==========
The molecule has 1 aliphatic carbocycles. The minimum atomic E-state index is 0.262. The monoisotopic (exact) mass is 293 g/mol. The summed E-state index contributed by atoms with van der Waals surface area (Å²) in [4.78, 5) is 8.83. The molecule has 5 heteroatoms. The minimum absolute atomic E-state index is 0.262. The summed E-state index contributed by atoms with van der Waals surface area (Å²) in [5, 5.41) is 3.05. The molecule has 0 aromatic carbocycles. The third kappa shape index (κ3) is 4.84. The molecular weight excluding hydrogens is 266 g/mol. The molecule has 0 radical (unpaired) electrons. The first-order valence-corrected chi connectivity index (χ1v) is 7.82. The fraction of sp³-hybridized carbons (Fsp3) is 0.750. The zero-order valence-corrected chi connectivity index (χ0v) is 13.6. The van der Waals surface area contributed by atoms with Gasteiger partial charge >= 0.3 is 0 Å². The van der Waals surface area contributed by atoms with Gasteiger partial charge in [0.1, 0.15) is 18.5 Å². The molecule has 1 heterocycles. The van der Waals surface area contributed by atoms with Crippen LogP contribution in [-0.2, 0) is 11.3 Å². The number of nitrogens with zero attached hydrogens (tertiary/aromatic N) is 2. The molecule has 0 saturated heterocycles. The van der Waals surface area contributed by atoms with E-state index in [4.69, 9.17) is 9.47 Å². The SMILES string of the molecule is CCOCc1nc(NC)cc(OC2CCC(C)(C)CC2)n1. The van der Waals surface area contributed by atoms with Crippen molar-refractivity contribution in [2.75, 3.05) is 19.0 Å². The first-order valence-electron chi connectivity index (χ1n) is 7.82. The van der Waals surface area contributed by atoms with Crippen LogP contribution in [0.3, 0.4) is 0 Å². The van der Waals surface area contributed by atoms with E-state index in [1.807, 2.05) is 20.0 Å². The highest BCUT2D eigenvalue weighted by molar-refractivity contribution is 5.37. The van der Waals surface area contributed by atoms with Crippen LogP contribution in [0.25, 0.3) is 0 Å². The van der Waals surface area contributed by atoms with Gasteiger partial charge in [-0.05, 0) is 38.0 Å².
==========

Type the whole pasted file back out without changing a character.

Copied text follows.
The molecule has 1 aliphatic carbocycles. The minimum atomic E-state index is 0.262. The monoisotopic (exact) mass is 293 g/mol. The summed E-state index contributed by atoms with van der Waals surface area (Å²) in [4.78, 5) is 8.83. The molecule has 5 heteroatoms. The minimum absolute atomic E-state index is 0.262. The summed E-state index contributed by atoms with van der Waals surface area (Å²) in [5, 5.41) is 3.05. The molecule has 0 aromatic carbocycles. The third kappa shape index (κ3) is 4.84. The molecular weight excluding hydrogens is 266 g/mol. The molecule has 0 radical (unpaired) electrons. The first-order valence-corrected chi connectivity index (χ1v) is 7.82. The fraction of sp³-hybridized carbons (Fsp3) is 0.750. The zero-order valence-corrected chi connectivity index (χ0v) is 13.6. The van der Waals surface area contributed by atoms with Gasteiger partial charge >= 0.3 is 0 Å². The van der Waals surface area contributed by atoms with Gasteiger partial charge in [0.1, 0.15) is 18.5 Å². The molecule has 1 heterocycles. The van der Waals surface area contributed by atoms with Crippen LogP contribution in [-0.2, 0) is 11.3 Å². The number of nitrogens with zero attached hydrogens (tertiary/aromatic N) is 2. The molecule has 0 saturated heterocycles. The van der Waals surface area contributed by atoms with E-state index in [4.69, 9.17) is 9.47 Å². The SMILES string of the molecule is CCOCc1nc(NC)cc(OC2CCC(C)(C)CC2)n1. The van der Waals surface area contributed by atoms with Crippen molar-refractivity contribution in [2.75, 3.05) is 19.0 Å². The first-order valence-electron chi connectivity index (χ1n) is 7.82. The van der Waals surface area contributed by atoms with Crippen LogP contribution in [0.3, 0.4) is 0 Å². The van der Waals surface area contributed by atoms with E-state index in [1.807, 2.05) is 20.0 Å². The highest BCUT2D eigenvalue weighted by molar-refractivity contribution is 5.37. The van der Waals surface area contributed by atoms with Crippen LogP contribution in [0.25, 0.3) is 0 Å². The van der Waals surface area contributed by atoms with Gasteiger partial charge in [-0.05, 0) is 38.0 Å².